The Issue: A Very X-Men X-Mas in ‘Uncanny’ #143
Welcome to The Issue, where we celebrate some of the strangest, most interesting and distinctive single issue comic stories ever to grace the medium. You know the ones; silent issues, sideways issues, backwards issues... and issues set during certain rapidly-approaching holidays.
What makes something a piece of Christmas culture? Does a late December setting qualify? Is a smattering of snow and tinsel enough? When that one friend tells you their favourite Christmas film is Die Hard or Gremlins, or if they're being especially stubborn, Iron Man 3, are they wrong?
See, Chris Claremont and John Byrne's Uncanny X-Men #143 features plenty of festive imagery: the bulk of the issue takes place on December 24th, with a brief 'night before Christmas' riff, and there are Christmas trees and snow, the latter apparently summoned by Storm. It's the home of the “Merry Christmas, sexy” moment I first encountered in Joss Whedon and John Cassaday's Astonishing X-Men #1, where Kitty Pryde grabs a sprig of mistletoe and plants a kiss on Colossus's cheek, turning the steel man pink.
But it's not really a Christmas story. These Christmas trappings are quickly jettisoned to get to the real meat of the story, in which Kitty basically acts out the third act of Alien inside the X-Mansion. The fact that the issue is named 'Demon' should give you an idea of exactly how interested it is in festive matters, and fair enough – the issue's cover-date is March, and its protagonist is Jewish.
There's a page early on thhaat makes it abundantly clear that this isn't going to be a Very Kitty Christmas, as a pair of excited newlyweds sneak into a forest to chop down their first Christmas tree... only to disemboweled by the claws of the titular villain.
The role Christmas plays in the story is basically a plot device to have Kitty left on her own by the grown-ups – something that genuinely does evoke childhood memories of Christmas for me, though that's possibly because of Home Alone.
Just as with Macaulay Culkin, it soon transpires that Kitty isn't truly alone in the house. But, this being the X-Men, the threat she faces is a little more fearsome than a pair of bungling burglars. Which is where the whole Alien thing comes in. The N'Garai demon that breaks into the mansion bears a remarkable likeness to H.R. Giger's Xenomorph.
Byrne, penciling the last X-Men issue he worked on with Claremont, does a marvelous job of making the N'Garai scary. He throws the monster into deep shadow, twists its anatomy into shapes that just don't look right, draws it looming over Kitty … but it's hard to deny the similarity to Sigourney Weaver's extraterrestrial nemesis.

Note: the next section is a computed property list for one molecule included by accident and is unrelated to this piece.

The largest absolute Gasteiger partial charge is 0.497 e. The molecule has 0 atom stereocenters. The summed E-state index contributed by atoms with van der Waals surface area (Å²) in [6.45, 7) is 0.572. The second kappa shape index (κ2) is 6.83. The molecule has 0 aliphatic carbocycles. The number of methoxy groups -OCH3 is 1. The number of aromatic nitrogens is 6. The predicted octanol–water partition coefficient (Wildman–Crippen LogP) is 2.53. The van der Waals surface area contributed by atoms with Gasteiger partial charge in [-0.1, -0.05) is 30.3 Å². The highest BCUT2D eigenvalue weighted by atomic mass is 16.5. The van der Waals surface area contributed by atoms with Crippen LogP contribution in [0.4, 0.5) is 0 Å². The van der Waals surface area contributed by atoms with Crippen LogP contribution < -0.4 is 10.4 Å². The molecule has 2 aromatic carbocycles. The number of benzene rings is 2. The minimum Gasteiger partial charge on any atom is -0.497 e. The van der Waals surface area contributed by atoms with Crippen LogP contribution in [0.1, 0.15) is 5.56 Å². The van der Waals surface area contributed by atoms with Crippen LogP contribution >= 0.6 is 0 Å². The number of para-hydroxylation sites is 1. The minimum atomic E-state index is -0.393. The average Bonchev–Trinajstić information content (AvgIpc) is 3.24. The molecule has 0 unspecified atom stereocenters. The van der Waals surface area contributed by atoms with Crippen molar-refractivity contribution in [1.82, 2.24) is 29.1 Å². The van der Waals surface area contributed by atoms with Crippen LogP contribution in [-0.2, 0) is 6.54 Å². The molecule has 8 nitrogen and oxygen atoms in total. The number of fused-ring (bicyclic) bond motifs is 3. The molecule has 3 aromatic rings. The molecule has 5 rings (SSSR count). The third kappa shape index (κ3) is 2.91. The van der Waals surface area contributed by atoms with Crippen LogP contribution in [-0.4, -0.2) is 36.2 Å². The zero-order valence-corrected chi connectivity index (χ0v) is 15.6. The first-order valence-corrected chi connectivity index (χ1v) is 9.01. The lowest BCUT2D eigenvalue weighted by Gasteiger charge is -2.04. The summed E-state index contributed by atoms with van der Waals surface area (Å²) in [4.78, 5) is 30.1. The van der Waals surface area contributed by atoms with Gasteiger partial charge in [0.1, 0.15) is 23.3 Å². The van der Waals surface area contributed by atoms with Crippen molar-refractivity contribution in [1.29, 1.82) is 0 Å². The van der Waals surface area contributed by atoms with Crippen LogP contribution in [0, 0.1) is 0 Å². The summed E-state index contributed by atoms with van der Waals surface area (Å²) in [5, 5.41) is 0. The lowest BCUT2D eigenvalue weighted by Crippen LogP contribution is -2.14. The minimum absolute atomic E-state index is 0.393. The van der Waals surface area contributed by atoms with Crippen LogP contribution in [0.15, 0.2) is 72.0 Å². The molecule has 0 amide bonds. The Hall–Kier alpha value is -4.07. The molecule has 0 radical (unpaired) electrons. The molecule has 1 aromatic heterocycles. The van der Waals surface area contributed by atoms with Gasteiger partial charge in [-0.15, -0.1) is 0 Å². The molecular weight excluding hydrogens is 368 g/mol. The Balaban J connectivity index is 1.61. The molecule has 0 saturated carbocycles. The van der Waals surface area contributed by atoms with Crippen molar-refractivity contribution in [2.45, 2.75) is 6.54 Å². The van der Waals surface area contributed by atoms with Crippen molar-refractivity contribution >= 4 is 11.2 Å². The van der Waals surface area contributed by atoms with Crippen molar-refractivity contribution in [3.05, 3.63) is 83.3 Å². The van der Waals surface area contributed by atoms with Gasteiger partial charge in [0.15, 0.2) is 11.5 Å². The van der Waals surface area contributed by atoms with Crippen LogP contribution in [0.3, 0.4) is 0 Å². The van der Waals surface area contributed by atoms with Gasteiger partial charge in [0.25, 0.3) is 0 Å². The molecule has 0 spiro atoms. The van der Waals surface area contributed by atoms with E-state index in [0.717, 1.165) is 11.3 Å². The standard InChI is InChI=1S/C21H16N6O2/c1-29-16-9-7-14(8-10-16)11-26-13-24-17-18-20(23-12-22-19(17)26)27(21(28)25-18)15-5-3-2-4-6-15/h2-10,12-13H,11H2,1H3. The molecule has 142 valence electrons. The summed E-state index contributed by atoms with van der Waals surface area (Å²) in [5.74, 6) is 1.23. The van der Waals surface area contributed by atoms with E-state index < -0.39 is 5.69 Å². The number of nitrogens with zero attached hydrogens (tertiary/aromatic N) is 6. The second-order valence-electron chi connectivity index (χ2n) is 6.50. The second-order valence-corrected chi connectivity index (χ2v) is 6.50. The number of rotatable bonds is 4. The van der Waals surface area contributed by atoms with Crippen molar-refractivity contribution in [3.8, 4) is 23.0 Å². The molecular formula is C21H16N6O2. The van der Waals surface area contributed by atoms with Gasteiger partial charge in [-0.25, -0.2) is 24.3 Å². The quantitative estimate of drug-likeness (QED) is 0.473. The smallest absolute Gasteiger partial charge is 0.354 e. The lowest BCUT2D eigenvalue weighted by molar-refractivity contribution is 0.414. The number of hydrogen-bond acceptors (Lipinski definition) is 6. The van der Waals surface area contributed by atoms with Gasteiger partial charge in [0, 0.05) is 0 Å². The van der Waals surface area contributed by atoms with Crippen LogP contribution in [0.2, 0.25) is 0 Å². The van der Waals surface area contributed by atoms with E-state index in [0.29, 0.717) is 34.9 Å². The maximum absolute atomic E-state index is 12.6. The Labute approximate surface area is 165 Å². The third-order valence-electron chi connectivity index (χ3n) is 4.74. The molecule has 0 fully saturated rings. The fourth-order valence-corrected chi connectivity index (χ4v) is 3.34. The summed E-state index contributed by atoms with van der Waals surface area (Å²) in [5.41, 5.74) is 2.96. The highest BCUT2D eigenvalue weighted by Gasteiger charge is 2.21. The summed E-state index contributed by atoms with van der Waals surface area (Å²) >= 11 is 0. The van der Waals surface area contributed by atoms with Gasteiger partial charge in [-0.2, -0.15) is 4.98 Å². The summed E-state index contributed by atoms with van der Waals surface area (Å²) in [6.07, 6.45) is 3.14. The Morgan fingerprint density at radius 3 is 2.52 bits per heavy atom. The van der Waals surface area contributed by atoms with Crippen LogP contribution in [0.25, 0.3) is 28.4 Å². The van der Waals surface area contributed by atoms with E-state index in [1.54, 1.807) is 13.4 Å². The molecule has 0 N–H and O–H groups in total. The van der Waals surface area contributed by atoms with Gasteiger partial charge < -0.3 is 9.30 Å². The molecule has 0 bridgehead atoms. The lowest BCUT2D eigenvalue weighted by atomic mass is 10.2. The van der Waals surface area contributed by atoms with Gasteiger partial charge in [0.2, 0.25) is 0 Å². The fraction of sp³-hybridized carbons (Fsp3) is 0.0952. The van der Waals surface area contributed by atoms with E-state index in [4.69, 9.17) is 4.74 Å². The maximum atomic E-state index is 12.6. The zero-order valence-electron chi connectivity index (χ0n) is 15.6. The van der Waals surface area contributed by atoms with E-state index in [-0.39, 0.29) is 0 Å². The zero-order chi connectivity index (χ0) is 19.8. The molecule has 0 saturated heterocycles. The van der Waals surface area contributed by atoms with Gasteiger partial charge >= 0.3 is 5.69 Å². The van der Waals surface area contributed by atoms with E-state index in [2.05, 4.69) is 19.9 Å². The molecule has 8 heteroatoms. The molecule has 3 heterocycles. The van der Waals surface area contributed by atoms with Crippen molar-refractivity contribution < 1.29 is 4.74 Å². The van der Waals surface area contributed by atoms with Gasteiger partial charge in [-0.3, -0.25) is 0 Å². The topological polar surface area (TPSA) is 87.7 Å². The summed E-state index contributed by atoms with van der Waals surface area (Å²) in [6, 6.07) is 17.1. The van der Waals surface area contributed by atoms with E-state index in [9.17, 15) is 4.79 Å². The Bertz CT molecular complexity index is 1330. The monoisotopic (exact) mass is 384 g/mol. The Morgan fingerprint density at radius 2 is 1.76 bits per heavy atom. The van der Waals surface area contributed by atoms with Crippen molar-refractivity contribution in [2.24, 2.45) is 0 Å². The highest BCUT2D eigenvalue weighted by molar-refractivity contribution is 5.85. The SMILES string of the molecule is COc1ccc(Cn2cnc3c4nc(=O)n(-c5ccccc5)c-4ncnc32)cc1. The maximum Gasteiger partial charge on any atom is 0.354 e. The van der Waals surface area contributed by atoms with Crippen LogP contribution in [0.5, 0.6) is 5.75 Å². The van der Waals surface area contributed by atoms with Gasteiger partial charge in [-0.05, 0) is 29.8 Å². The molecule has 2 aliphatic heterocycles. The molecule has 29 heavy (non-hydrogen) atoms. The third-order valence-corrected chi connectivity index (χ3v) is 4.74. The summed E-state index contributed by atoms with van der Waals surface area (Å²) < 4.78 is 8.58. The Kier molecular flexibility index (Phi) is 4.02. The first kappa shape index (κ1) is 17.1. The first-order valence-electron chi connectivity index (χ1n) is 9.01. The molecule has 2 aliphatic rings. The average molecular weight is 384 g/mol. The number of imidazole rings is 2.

Claremont has never been above a cheeky pop-culture reference, and the issue explicitly acknowledges the influence, as Kitty wishes for one of the flamethrowers “they used … to fight the monster in that movie.” Weirdly, though, Alien isn't actually the closest cinematic comparison for this story.
If the film wasn't released five years after the comic, I could've sworn Uncanny X-Men #143 was a pastiche of Die Hard. Lone plucky hero facing off against a much more powerful force? Check. Borderline irrelevant Christmas setting? Check. Hero utilizing the space around them to overcome the villain? That's a big fat check.
This last one is the real key. According to architecture blogger Geoff Manaugh, Die Hard's biggest successes come through "its depiction of architectural space". The argument is elegantly recounted in Filmish, Edward Ross' collection of comic film essays, but briefly: the idea is that John McClane navigates the space of the Nakatomi Plaza in ways it was never designed for. He travels through air vents and hoses and maintenance tunnels, "basically every conceivable way but passing through its doors and hallways," as Manaugh puts it.
Kitty does the exact same thing, but with two vital differences that result from this being an X-Men comic. First, thanks to her mutant power, Kitty doesn't need any conveniently-placed air vents – she just phases straight through walls, floors, and ceilings. Second, Die Hard has to spend some time establishing the space of the Nakatomi Plaza, but the X-Mansion is a place most readers are already intimately familiar with.
That means that Claremont and Byrne are able to condense their establishing shots into a couple of mistletoe-wreathed pages in the lobby and a couple more in the Danger Room before it all kicks off. But more importantly, there's an added thrill to seeing the Danger Room, the dorms, the Blackbird hangar turned into weapons by Kitty because, if you've read enough X-Men comics, the chances are that these spaces already feel at least a little bit real to you.
There is a missed opportunity here though, which gives Die Hard the edge, at least as a Christmas story. As Kitty runs around and through the mansion, there are no lights, no trees, not even a stray present – apparently the X-Men don't go in big for decorations. Nor, perhaps more gravely, does it at any point feature a Christmas song by Run DMC.
But, look, here's the secret about Christmas culture; It can be anything you want. Your favourite festive film doesn't have to be A Muppet Christmas Carol (though that is clearly the correct answer to the question). It doesn't even to be something set at Christmas.
I'm listening to my Christmas playlist as I write this. Although most of the songs on it go light on the ol' sleigh bells, they're still my way of summoning up that elusive Christmassy feeling because I've listened to them for the past decade of Decembers.
Comics have never been part of my Christmas ritual in the same way. Maybe it's time to slide this issue into rotation, between Die Hard and Home Alone – if only so I can work out once and for all which is the best.